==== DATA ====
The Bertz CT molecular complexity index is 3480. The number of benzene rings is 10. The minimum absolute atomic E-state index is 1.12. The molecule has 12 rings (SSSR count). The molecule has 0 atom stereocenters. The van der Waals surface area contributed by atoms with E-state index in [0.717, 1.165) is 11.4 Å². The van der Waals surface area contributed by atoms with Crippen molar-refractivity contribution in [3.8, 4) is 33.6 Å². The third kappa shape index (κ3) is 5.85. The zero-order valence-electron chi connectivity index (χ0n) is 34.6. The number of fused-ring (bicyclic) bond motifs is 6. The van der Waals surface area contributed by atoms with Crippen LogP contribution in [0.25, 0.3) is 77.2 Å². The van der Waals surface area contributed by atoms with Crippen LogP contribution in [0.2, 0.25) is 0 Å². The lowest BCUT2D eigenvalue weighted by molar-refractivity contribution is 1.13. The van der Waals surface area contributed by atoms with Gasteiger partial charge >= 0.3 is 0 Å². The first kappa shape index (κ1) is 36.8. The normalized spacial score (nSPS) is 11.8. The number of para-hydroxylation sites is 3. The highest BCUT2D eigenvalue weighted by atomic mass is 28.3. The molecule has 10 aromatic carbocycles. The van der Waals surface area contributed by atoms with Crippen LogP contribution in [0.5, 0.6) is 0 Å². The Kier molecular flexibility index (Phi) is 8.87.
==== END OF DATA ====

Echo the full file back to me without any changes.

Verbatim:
The Bertz CT molecular complexity index is 3480. The number of benzene rings is 10. The minimum absolute atomic E-state index is 1.12. The molecule has 12 rings (SSSR count). The molecule has 0 atom stereocenters. The van der Waals surface area contributed by atoms with E-state index in [0.717, 1.165) is 11.4 Å². The van der Waals surface area contributed by atoms with Crippen molar-refractivity contribution in [3.8, 4) is 33.6 Å². The third kappa shape index (κ3) is 5.85. The zero-order valence-electron chi connectivity index (χ0n) is 34.6. The number of fused-ring (bicyclic) bond motifs is 6. The van der Waals surface area contributed by atoms with Crippen LogP contribution in [0.25, 0.3) is 77.2 Å². The van der Waals surface area contributed by atoms with Crippen LogP contribution in [0.2, 0.25) is 0 Å². The lowest BCUT2D eigenvalue weighted by molar-refractivity contribution is 1.13. The van der Waals surface area contributed by atoms with Gasteiger partial charge >= 0.3 is 0 Å². The first kappa shape index (κ1) is 36.8. The normalized spacial score (nSPS) is 11.8. The number of para-hydroxylation sites is 3. The highest BCUT2D eigenvalue weighted by atomic mass is 28.3. The molecule has 10 aromatic carbocycles. The van der Waals surface area contributed by atoms with Crippen LogP contribution in [0.5, 0.6) is 0 Å². The Kier molecular flexibility index (Phi) is 8.87.